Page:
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Reduced Carbohydrate Intake Improves Type 2 Diabetics’ Ability to Regulate Blood Sugar

Patients with type 2 diabetes improve their ability to regulate blood sugar levels if they eat food with a reduced carbohydrate content and an increased share of protein and fat. This is shown by a recent study conducted at Bispebjerg Hospital in collaboration with, among other partners, Aarhus University and the Department of Nutrition, Exercise and Sports at the University of Copenhagen. The findings are contrary to the conventional dietary recommendations for type 2 diabetics.

Nutritional therapy is important to treat the type 2 diabetes optimally, but the recommendations are unclear. According to the Danish Health Authority, up to 85 percent of newly diagnosed patients with type 2 diabetes are overweight, and they are typically advised to follow a diet focused on weight loss containing fewer calories than they burn, low fat content and a high content of carbohydrates with a low glycemic index (a measure of how quickly a food affects blood sugar levels).

Reduced carbohydrate content—increase in protein and fat

A central aspect in the treatment of type 2 diabetes is the patient’s ability to regulate their blood sugar levels, and new research now indicates that a diet with a reduced carbohydrate content and an increased share of protein and fat improves the patient’s ability to regulate his or her blood sugar levels compared with the conventional dietary recommendations. In addition, it reduces liver fat content and also has a beneficial effect on fat metabolism in type 2 diabetics.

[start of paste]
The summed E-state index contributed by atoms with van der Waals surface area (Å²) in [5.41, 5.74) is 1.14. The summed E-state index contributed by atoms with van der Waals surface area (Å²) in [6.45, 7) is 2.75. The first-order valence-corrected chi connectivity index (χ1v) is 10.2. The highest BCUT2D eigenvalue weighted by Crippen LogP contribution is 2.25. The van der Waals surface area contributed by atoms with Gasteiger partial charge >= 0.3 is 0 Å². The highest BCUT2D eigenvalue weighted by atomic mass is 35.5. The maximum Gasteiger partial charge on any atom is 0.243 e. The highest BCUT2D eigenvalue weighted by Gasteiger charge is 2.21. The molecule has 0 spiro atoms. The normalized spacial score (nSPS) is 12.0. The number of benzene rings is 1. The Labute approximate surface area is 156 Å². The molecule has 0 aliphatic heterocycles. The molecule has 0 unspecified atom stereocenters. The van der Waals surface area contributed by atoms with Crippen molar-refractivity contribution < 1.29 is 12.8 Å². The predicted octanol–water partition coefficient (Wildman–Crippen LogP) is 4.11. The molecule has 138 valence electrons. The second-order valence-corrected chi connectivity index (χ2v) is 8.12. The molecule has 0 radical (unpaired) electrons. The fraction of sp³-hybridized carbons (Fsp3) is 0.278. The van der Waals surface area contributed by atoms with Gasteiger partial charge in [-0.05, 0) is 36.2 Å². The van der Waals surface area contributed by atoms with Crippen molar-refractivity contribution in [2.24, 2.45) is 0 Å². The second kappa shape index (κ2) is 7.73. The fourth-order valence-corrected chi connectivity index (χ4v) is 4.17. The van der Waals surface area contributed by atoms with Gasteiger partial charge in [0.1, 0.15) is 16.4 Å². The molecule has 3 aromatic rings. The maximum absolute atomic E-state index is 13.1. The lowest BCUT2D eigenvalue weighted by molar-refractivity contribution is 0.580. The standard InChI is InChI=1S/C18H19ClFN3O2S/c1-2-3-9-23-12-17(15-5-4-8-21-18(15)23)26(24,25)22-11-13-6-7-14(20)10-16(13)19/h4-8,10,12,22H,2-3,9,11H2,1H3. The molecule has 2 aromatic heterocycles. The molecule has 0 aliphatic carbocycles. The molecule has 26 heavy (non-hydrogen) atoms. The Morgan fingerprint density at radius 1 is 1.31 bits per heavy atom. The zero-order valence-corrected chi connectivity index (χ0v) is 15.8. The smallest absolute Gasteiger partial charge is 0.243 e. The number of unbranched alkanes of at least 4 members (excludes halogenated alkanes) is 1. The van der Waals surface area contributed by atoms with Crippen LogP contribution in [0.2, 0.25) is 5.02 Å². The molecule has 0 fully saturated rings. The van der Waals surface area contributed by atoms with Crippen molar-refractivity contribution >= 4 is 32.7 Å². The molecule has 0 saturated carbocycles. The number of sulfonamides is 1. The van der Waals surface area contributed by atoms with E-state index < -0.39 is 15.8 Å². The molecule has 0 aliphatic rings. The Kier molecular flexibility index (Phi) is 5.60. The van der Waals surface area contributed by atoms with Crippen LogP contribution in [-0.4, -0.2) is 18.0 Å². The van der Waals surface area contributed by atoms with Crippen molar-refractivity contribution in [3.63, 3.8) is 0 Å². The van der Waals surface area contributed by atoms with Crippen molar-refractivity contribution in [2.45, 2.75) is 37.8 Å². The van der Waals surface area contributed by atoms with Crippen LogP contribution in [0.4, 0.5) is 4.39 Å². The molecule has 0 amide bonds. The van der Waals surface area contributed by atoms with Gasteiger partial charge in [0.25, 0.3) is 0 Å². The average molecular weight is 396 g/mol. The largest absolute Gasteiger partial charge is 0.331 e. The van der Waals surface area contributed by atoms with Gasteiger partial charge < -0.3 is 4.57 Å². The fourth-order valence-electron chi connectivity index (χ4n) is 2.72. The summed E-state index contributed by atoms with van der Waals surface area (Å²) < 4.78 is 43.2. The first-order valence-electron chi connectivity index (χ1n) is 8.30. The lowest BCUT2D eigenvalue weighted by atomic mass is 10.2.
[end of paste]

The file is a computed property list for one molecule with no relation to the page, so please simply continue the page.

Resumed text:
What did the study show?

  • A diet with a reduced carbohydrate content, high protein content and moderately increased fat content improves glycemic control (the ability to regulate blood sugar) by reducing blood sugar after meals and ‘long-term blood sugar’ (measured by HbA1c, which is a blood test used to measure the average blood sugar level over approximately the past two months).
  • A diet with a reduced carbohydrate content, a high protein content and a moderately increased fat content reduces liver fat content.
  • A diet with a reduced carbohydrate content may be beneficial to patients with type 2 diabetes even if it does not lead to weight loss.

For information and research details: Mads J. Skytte et al, A carbohydrate-reduced high-protein diet improves HbA1c and liver fat content in weight stable participants with type 2 diabetes: a randomised controlled trial, Diabetologia (2019). DOI: 10.1007/s00125-019-4956-4

Provided by University of Copenhagen

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